Supplementary Figure 3 Pharmacological characterization of human α9 nAChR ECD.

(a) Specific binding of 125I-α-Bgtx to glycosylated and deglycosylated α9 ECD. Equilibrium saturation radioligand binding was performed on purified monomeric α9 ECDs. Notably, the oligomeric states of α9 ECD (Supplementary Fig. 2a) did not bind 125I-α-Bgtx (data not shown). Data presented for specific binding (black squares) and nonspecific binding (open squares) are from a single experiment performed in triplicate but are typical of 3-4 independent determinations, giving the presented mean Kd and Bmax values. (b) Equilibrium 125I-α-Bgtx binding was performed with a variety of competing ligands to the monomeric state of deglycosylated α9 ECD. Data points are means of triplicate samples. Each graph is from a single experiment but is typical of 3-4 individual experiments. Mean Ki values are presented in Supplementary Table 1. Values in x axis correspond to molar concentration of non-labeled ligands in log scale.

Supplementary Figure 4 Comparison of the apo–α9 ECD with homologous proteins and antagonist-bound α9 ECDs, and observed crystal-packing interactions.

(a) Superposition of the β-sandwich core of α9 ECD with the corresponding regions of homologous structures. The r.m.s. deviations between Cα atoms are 0.811 Å with mouse α1 ECD, 1.011 Å with Aplysia californica AChBP, 2.931 Å with Torpedo nAChR α ECD and 2.578 Å with GLIC ECD. (b) Superposition of the apo (green), MLA-bound (cyan) and α-Bgtx-bound (magenta) α9 ECD structures. The MLA-bound and α-Bgtx-bound structures superimposed very well with the apo structure, with their Cα atoms deviating by 0.475 Å and 1.534 Å, respectively from those of the apo structure. The regions that differ mostly between the apo and the MLA-bound structures are Cys loop and loop F, while between the apo and the α-Bgtx-bound structures the main differences occur mainly in loop C and secondarily in Cys loop and loop F. Most of these differences are attributed to the crystal packing interactions involving loop C and Cys-loop in the apo and MLA-bound structures. (c) The two α9 ECD molecules (in green and magenta) of the asymmetric unit of the MLA-bound α9 ECD crystals interact through a hydrogen bond between residues of loop C (of green-colored molecule) and loop F (of magenta-colored molecule). The bound MLA is shown in surface representation. (d) The same interaction occurs in the apo–α9 ECD crystals between symmetry-related molecules (in green and magenta). (e) Close-up view of the superposition of the apo (in green) with the MLA-bound (in cyan) α9 ECD. MLA is shown in surface representation. (f) Close-up view of the superposition of the apo (in green) with the α-Bgtx-bound (in cyan) α9 ECD. α-Bgtx is shown in magenta.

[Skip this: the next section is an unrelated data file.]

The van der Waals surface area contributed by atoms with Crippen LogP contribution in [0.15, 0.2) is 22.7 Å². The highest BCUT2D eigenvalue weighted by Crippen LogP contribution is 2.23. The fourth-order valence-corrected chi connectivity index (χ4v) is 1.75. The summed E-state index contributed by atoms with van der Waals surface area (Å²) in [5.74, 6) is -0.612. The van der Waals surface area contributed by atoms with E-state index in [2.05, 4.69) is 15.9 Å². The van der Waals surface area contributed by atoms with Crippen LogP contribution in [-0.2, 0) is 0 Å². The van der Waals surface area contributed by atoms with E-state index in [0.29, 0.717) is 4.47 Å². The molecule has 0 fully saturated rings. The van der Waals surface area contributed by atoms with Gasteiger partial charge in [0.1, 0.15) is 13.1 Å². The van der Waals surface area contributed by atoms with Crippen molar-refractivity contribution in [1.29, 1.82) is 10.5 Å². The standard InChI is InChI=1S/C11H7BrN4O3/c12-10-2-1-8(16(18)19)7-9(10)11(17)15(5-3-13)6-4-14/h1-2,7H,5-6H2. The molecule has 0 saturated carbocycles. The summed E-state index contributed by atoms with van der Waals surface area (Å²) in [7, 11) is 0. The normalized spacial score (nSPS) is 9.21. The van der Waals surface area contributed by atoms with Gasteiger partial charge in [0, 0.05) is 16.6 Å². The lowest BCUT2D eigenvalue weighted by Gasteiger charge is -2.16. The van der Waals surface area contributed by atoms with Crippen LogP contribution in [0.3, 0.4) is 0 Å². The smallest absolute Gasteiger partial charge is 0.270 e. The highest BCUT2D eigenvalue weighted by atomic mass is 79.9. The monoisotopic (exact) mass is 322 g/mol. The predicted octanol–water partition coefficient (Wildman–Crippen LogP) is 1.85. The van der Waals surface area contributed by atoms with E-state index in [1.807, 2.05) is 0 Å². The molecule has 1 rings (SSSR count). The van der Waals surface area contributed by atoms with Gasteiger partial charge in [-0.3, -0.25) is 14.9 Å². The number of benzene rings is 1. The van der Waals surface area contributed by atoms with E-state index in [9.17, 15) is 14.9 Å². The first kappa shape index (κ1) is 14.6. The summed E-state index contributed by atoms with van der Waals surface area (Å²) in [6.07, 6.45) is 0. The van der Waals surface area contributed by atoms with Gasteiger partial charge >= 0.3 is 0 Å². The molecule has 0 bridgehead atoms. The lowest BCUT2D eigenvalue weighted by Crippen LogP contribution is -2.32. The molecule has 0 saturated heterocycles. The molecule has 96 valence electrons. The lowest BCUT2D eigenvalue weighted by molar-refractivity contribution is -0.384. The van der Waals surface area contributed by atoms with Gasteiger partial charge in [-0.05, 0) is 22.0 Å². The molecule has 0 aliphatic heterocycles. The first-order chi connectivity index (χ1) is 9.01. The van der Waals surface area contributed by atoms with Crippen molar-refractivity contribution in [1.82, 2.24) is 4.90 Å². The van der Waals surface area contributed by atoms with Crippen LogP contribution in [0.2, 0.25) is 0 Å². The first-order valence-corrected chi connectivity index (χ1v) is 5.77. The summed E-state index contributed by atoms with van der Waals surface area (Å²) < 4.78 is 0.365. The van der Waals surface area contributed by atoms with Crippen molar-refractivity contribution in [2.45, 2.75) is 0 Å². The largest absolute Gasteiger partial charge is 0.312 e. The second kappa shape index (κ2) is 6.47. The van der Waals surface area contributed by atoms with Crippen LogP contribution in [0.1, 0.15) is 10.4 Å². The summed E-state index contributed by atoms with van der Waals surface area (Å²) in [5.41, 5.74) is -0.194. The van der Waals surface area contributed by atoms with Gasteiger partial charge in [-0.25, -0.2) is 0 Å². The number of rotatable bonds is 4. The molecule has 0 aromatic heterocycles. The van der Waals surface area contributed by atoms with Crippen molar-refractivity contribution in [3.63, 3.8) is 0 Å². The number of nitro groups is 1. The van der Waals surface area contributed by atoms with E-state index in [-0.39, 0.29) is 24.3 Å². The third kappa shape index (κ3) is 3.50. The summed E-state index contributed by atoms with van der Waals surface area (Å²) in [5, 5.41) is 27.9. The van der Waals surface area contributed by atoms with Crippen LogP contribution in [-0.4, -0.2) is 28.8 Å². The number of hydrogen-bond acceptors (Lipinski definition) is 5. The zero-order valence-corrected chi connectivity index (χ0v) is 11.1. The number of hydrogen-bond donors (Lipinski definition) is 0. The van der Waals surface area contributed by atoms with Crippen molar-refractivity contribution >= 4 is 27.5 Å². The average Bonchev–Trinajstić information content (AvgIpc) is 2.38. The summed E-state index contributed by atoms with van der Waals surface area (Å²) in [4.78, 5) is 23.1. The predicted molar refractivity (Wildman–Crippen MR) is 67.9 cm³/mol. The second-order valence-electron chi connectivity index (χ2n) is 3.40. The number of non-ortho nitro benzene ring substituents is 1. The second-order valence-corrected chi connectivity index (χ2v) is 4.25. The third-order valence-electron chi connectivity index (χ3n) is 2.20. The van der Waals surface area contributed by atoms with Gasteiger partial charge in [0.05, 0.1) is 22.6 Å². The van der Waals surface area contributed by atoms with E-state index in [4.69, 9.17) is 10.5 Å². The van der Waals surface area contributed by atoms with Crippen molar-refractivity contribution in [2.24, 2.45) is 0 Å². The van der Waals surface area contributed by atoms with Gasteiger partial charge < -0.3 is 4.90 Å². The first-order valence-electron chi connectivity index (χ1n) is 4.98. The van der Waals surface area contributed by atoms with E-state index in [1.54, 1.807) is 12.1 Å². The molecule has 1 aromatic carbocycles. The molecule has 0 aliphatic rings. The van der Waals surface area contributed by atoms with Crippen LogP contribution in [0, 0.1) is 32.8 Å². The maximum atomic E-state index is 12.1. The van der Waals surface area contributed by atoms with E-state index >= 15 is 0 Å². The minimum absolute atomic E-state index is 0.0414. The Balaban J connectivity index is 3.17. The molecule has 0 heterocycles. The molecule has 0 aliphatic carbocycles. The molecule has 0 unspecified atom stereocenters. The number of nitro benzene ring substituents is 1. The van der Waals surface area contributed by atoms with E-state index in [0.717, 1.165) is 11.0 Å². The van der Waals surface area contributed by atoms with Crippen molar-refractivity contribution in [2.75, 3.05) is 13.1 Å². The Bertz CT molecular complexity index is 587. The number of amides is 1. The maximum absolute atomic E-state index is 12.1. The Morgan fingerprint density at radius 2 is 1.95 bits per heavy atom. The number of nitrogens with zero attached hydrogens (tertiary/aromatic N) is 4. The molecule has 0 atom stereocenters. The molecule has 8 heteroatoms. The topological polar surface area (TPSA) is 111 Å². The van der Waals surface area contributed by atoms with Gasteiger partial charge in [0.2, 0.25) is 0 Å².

Supplementary Figure 5 Superpositions of the antagonist-bound α9 ECD complexes and of α9 ECD networks with the corresponding homologous proteins, and view of the α9 ECD(–) side.

(a) Side-view of superimposed MLA complexes of homologous proteins. α9 ECD in green, mutants II (carries the AChBP loop C) and III (carries the α7 loop C) of α7 ECD–AChBP chimeras10 in cyan and magenta, respectively, and AChBP5 in yellow. The MLA molecules (in stick representation) are in the same color with the proteins bound to. (b) Side-view of the α-Bgtx complexes with α9 ECD (in green), α1 ECD6 (in grey) and α7–AChBP11 (in magenta), after superposition of the ECDs. The α-Bgtx molecules are shown in ribbon representation and are in the same color with the proteins complexed with. (c) Superposition of the hydration pockets of human α9 ECD (in green) and mouse α1 ECD (in cyan). Interactions between hydration pocket elements are in green and blue for α9 ECD and α1 ECD, respectively. The participating water molecules are shown as red spheres. (d,e) Superposition of the membrane-facing network of apo–α9 ECD (in green) with the corresponding networks in GLIC7 (in magenta) (d) and human GABAAR14 (in cyan) (e), as viewed from the bottom. Similar results were obtained when superimposing the networks in α9-ECD and mouse 5-HT3 receptor. The interactions in α9-ECD are in green and the interactions in GLIC and GABAAR are in blue. (f) Side-view of the α9 ECD(-) side. Residues Gln36 (unique in α9 and α10), Ile61, Arg81 and Thr119 are involved in α-Ctx Vc1.1 binding35. Asp121 (unique in α9 and α10), which is critical for conferring selectivity to α-Ctx RgIA46, formed a salt bridge with the also unique Arg59.

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Zouridakis, M., Giastas, P., Zarkadas, E. et al. Crystal structures of free and antagonist-bound states of human α9 nicotinic receptor extracellular domain. Nat Struct Mol Biol 21, 976–980 (2014).